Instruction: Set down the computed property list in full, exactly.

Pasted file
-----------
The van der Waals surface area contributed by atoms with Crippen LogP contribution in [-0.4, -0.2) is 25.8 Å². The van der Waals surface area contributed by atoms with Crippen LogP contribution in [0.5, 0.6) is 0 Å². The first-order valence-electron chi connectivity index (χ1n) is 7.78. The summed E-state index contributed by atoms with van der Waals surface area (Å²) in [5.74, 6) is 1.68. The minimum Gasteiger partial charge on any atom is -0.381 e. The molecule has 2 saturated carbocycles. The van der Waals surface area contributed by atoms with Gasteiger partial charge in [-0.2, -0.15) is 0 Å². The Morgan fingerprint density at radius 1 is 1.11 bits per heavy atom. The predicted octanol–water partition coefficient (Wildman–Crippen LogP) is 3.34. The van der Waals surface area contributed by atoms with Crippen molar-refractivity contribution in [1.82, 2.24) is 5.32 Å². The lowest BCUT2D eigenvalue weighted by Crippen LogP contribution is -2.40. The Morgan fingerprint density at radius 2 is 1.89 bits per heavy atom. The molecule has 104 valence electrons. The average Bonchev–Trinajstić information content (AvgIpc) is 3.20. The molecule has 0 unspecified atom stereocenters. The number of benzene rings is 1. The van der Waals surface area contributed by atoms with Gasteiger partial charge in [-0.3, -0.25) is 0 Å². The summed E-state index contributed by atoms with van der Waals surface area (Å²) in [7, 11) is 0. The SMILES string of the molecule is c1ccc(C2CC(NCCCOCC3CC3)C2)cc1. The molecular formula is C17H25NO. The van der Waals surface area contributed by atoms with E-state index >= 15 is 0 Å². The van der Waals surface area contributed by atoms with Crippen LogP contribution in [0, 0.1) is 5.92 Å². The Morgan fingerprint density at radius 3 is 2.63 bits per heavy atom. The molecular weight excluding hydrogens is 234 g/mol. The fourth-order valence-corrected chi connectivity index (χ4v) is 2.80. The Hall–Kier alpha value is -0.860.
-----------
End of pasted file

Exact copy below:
The van der Waals surface area contributed by atoms with Crippen LogP contribution in [-0.4, -0.2) is 25.8 Å². The van der Waals surface area contributed by atoms with Crippen LogP contribution in [0.5, 0.6) is 0 Å². The first-order valence-electron chi connectivity index (χ1n) is 7.78. The summed E-state index contributed by atoms with van der Waals surface area (Å²) in [5.74, 6) is 1.68. The minimum Gasteiger partial charge on any atom is -0.381 e. The molecule has 2 saturated carbocycles. The van der Waals surface area contributed by atoms with Gasteiger partial charge in [-0.2, -0.15) is 0 Å². The Morgan fingerprint density at radius 1 is 1.11 bits per heavy atom. The predicted octanol–water partition coefficient (Wildman–Crippen LogP) is 3.34. The van der Waals surface area contributed by atoms with Crippen molar-refractivity contribution in [1.82, 2.24) is 5.32 Å². The lowest BCUT2D eigenvalue weighted by Crippen LogP contribution is -2.40. The Morgan fingerprint density at radius 2 is 1.89 bits per heavy atom. The molecule has 104 valence electrons. The average Bonchev–Trinajstić information content (AvgIpc) is 3.20. The molecule has 0 unspecified atom stereocenters. The number of benzene rings is 1. The van der Waals surface area contributed by atoms with Gasteiger partial charge in [-0.3, -0.25) is 0 Å². The summed E-state index contributed by atoms with van der Waals surface area (Å²) in [7, 11) is 0. The SMILES string of the molecule is c1ccc(C2CC(NCCCOCC3CC3)C2)cc1. The molecular formula is C17H25NO. The van der Waals surface area contributed by atoms with E-state index >= 15 is 0 Å². The van der Waals surface area contributed by atoms with Crippen LogP contribution in [0, 0.1) is 5.92 Å². The Morgan fingerprint density at radius 3 is 2.63 bits per heavy atom. The molecular weight excluding hydrogens is 234 g/mol. The fourth-order valence-corrected chi connectivity index (χ4v) is 2.80. The Hall–Kier alpha value is -0.860.